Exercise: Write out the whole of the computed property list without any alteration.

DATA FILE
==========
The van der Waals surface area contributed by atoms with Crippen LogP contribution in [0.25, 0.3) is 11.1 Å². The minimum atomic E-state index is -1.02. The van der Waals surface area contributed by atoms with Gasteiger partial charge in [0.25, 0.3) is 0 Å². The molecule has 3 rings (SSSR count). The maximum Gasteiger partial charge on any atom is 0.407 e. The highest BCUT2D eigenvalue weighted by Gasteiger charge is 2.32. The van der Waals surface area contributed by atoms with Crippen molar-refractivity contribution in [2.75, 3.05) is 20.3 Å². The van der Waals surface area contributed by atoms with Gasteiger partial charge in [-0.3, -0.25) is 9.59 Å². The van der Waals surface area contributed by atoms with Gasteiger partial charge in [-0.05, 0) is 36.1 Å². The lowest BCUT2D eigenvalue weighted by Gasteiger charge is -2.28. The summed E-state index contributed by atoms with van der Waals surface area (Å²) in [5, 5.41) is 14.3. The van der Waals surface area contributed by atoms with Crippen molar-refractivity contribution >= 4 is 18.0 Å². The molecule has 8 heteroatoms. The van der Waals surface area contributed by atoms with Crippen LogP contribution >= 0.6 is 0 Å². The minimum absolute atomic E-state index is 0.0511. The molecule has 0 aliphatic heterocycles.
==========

The van der Waals surface area contributed by atoms with Crippen LogP contribution in [0.25, 0.3) is 11.1 Å². The minimum atomic E-state index is -1.02. The van der Waals surface area contributed by atoms with Gasteiger partial charge in [0.25, 0.3) is 0 Å². The molecule has 3 rings (SSSR count). The maximum Gasteiger partial charge on any atom is 0.407 e. The highest BCUT2D eigenvalue weighted by Gasteiger charge is 2.32. The van der Waals surface area contributed by atoms with Crippen molar-refractivity contribution in [2.75, 3.05) is 20.3 Å². The van der Waals surface area contributed by atoms with Gasteiger partial charge in [-0.3, -0.25) is 9.59 Å². The van der Waals surface area contributed by atoms with Gasteiger partial charge in [-0.05, 0) is 36.1 Å². The lowest BCUT2D eigenvalue weighted by Gasteiger charge is -2.28. The summed E-state index contributed by atoms with van der Waals surface area (Å²) in [5, 5.41) is 14.3. The van der Waals surface area contributed by atoms with Crippen molar-refractivity contribution >= 4 is 18.0 Å². The molecule has 8 heteroatoms. The van der Waals surface area contributed by atoms with Crippen LogP contribution >= 0.6 is 0 Å². The minimum absolute atomic E-state index is 0.0511. The molecule has 0 aliphatic heterocycles.